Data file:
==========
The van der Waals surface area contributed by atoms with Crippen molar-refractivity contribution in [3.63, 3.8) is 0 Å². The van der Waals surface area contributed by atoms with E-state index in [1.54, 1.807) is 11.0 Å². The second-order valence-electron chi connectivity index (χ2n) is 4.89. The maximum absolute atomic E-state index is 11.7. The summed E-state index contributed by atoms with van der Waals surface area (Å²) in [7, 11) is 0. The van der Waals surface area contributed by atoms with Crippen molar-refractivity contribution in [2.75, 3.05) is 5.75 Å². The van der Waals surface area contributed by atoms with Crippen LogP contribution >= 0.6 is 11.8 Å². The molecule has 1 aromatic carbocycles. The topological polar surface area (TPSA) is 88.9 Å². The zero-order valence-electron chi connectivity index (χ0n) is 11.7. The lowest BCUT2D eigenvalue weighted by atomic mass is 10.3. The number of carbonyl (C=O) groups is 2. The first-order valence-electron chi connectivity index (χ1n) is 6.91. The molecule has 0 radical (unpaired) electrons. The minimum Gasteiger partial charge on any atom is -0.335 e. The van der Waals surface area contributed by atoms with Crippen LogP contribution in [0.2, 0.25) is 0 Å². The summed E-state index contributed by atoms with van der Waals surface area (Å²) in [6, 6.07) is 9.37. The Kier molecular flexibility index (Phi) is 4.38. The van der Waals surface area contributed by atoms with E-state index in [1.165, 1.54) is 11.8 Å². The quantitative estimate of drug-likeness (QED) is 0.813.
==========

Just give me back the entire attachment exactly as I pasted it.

The van der Waals surface area contributed by atoms with Crippen molar-refractivity contribution in [3.63, 3.8) is 0 Å². The van der Waals surface area contributed by atoms with E-state index in [1.54, 1.807) is 11.0 Å². The second-order valence-electron chi connectivity index (χ2n) is 4.89. The maximum absolute atomic E-state index is 11.7. The summed E-state index contributed by atoms with van der Waals surface area (Å²) in [7, 11) is 0. The van der Waals surface area contributed by atoms with Crippen molar-refractivity contribution in [2.75, 3.05) is 5.75 Å². The van der Waals surface area contributed by atoms with Crippen LogP contribution >= 0.6 is 11.8 Å². The molecule has 1 aromatic carbocycles. The topological polar surface area (TPSA) is 88.9 Å². The zero-order valence-electron chi connectivity index (χ0n) is 11.7. The lowest BCUT2D eigenvalue weighted by atomic mass is 10.3. The number of carbonyl (C=O) groups is 2. The first-order valence-electron chi connectivity index (χ1n) is 6.91. The molecule has 0 radical (unpaired) electrons. The minimum Gasteiger partial charge on any atom is -0.335 e. The van der Waals surface area contributed by atoms with Crippen LogP contribution in [0.2, 0.25) is 0 Å². The summed E-state index contributed by atoms with van der Waals surface area (Å²) in [6, 6.07) is 9.37. The Kier molecular flexibility index (Phi) is 4.38. The van der Waals surface area contributed by atoms with E-state index in [1.165, 1.54) is 11.8 Å². The quantitative estimate of drug-likeness (QED) is 0.813.